As I stood in front of the mirror rolling my hair, the early morning sun shining through the window behind me,  I noticed that my blue eyes looked exceptionally blue.  Must be the blue dress I’m wearing.

My mind went to the sixth graders to whom I spoke last week.  They were telling me what they like about their appearance and what they like about their inner qualities.  One of the girls said, “I like how my eyes change color.”

“According to the time of day and what you’re wearing, you mean?,” I asked.

“Yes,” she nodded.

“Your eyes are lovely,” I affirmed.

I affirm each child as they tell me what they like about themselves.

And as I rolled the last section of hair it occurred to me that that is precisely why sixth graders love my talk.

I am God for them.

More precisely I am the part of God who delights in them.

Later in the lesson, as I point out the land mines that are lurking in adolescence, I am God’s voice saying, “This is the way, walk in it.”

And they appreciate knowing what’s what.

Later this morning, the bearers of the cross, the giant gold Bible, and the lanterns processed midway down the aisle and stopped, just as they do every Sunday. The Bible was opened and the deacon read from the gospels. And I love it. I love that the procession into the aisle represents Jesus coming among us.  Jesus telling us His good news – not from afar, but from within our midst.

I jotted in my bulletin, “I want to bring an aspect of God whenever I speak – mercy, compassion, love, grace, guidance, delight.”

Wouldn’t that be something?

To bring God’s delight within a midst?

To leave each person with a sense that God finds him/her delightful?

Mr. Rogers was good at that.

I think I’ll make it my prayer.

For now, I’ll ask you what I always ask them:

What 3 things do you like most about your appearance?

What 3 things do you like most about your character/inner beauty?





life, Light

Merry Christmas!

I had a million things to do before I could go to bed last night, so what did I do instead? I went to a 10:00 candlelight service. It was wonderful. But long. I didn’t get home until after midnight.


I went because my daughter read an article, which she shared with me. I liked the author’s emphasis on worship. At the end of the article was a brief bio – the author, it turns out, is a minister at a church about 30 minutes from here.  My daughter googled the church.  They were having a 10:00 Christmas Eve Service.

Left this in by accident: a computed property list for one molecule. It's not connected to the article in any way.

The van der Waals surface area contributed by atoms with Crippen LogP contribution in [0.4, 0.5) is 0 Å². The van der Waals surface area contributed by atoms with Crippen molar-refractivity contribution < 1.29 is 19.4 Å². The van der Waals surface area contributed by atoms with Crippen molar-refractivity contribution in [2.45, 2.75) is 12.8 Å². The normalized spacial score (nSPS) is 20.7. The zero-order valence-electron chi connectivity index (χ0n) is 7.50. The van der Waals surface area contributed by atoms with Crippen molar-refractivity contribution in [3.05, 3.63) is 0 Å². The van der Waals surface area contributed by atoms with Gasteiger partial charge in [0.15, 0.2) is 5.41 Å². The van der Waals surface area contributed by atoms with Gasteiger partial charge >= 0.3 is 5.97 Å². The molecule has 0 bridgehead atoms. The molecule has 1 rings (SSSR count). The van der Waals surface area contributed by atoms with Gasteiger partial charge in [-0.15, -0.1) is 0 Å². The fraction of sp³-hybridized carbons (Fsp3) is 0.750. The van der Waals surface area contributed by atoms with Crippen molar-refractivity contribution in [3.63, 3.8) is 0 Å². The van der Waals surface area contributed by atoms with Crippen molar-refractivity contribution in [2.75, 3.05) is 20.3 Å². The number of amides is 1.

“Let’s go,” I said.

So we went.

It was past the hub’s bedtime so he stayed home.

It was perfect: I got to sing some of my favorite Christmas carols, there were well-read readings from Scripture, we sang Silent Night by candlelight.

As we left, the minister shook our hands, introduced himself, asked how we happened upon his small church and told us to consider Holy Redeemer our church home.

How kind was that?

I mentioned to my daughter on the way home that the format seemed a little bit Catholic.

“I liked it,” she said. “I need more processionals with large crosses and giant gold Bibles in my life.”

I agreed.

This morning, as we were opening gifts, I said to the hub, “Let’s be Episcopalians!”

My daughter googled the church again because we were wondering whether the minister is called a priest or a pastor. Apparently both are acceptable.

We chuckled at how the church describes itself – “Protestant and Reformed, and Catholic” – because that’s pretty much how I described it on the way home.

The best of all worlds.

I liked how the minister truly ministered. Like a shepherd. I liked how the congregants responded like simple sheep. At this stage in the game, I like simple.

Will I become an Episcopalian*? Probably not. Will I go back for the candlelight service next year?  YES!

But first I’ll get all my stuff done.

Here are some pictures from my house.  Now I have to get back in the kitchen. I still have rolls (I have something to tell you about that tomorrow) and salad to make.


Merry Christmas everyone!


*Turns out the church is not Episcopalian, the denomination just has the word Episcopal in its name.  What do I know?